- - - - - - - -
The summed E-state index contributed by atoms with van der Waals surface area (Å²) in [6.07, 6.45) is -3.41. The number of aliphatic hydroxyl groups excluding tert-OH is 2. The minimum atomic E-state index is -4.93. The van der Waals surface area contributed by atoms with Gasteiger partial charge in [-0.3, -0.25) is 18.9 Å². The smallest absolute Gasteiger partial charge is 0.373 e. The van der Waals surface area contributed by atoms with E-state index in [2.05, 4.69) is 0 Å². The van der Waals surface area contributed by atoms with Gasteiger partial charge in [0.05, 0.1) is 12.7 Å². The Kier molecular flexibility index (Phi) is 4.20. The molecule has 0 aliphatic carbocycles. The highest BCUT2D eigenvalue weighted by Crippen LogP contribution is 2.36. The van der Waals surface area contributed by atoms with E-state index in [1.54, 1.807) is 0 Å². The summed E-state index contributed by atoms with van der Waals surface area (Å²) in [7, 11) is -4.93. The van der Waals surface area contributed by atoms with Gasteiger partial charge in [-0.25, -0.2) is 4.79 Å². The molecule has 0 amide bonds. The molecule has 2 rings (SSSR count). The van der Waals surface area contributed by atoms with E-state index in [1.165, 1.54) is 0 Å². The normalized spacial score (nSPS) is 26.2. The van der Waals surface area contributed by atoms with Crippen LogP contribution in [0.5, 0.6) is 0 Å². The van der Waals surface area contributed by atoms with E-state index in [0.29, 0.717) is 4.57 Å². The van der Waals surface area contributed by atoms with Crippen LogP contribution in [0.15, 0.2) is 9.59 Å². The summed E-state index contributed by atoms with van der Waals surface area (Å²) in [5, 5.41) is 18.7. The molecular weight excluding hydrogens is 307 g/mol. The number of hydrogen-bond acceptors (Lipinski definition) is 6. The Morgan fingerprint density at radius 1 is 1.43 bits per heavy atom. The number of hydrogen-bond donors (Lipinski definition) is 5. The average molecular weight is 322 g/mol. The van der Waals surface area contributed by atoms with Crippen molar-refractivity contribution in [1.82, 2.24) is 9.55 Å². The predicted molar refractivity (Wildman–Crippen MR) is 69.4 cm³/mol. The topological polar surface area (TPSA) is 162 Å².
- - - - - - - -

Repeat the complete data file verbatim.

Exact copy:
The summed E-state index contributed by atoms with van der Waals surface area (Å²) in [6.07, 6.45) is -3.41. The number of aliphatic hydroxyl groups excluding tert-OH is 2. The minimum atomic E-state index is -4.93. The van der Waals surface area contributed by atoms with Gasteiger partial charge in [-0.3, -0.25) is 18.9 Å². The smallest absolute Gasteiger partial charge is 0.373 e. The van der Waals surface area contributed by atoms with E-state index in [2.05, 4.69) is 0 Å². The van der Waals surface area contributed by atoms with Gasteiger partial charge in [0.05, 0.1) is 12.7 Å². The Kier molecular flexibility index (Phi) is 4.20. The molecule has 0 aliphatic carbocycles. The highest BCUT2D eigenvalue weighted by Crippen LogP contribution is 2.36. The van der Waals surface area contributed by atoms with E-state index in [1.54, 1.807) is 0 Å². The summed E-state index contributed by atoms with van der Waals surface area (Å²) in [7, 11) is -4.93. The van der Waals surface area contributed by atoms with Gasteiger partial charge in [-0.25, -0.2) is 4.79 Å². The molecule has 0 amide bonds. The molecule has 2 rings (SSSR count). The van der Waals surface area contributed by atoms with E-state index in [1.165, 1.54) is 0 Å². The normalized spacial score (nSPS) is 26.2. The van der Waals surface area contributed by atoms with Crippen LogP contribution in [0.5, 0.6) is 0 Å². The van der Waals surface area contributed by atoms with E-state index in [0.29, 0.717) is 4.57 Å². The van der Waals surface area contributed by atoms with Crippen LogP contribution in [0.15, 0.2) is 9.59 Å². The summed E-state index contributed by atoms with van der Waals surface area (Å²) in [5, 5.41) is 18.7. The molecular weight excluding hydrogens is 307 g/mol. The number of hydrogen-bond acceptors (Lipinski definition) is 6. The Morgan fingerprint density at radius 1 is 1.43 bits per heavy atom. The number of hydrogen-bond donors (Lipinski definition) is 5. The average molecular weight is 322 g/mol. The van der Waals surface area contributed by atoms with Crippen molar-refractivity contribution in [1.82, 2.24) is 9.55 Å². The predicted molar refractivity (Wildman–Crippen MR) is 69.4 cm³/mol. The topological polar surface area (TPSA) is 162 Å².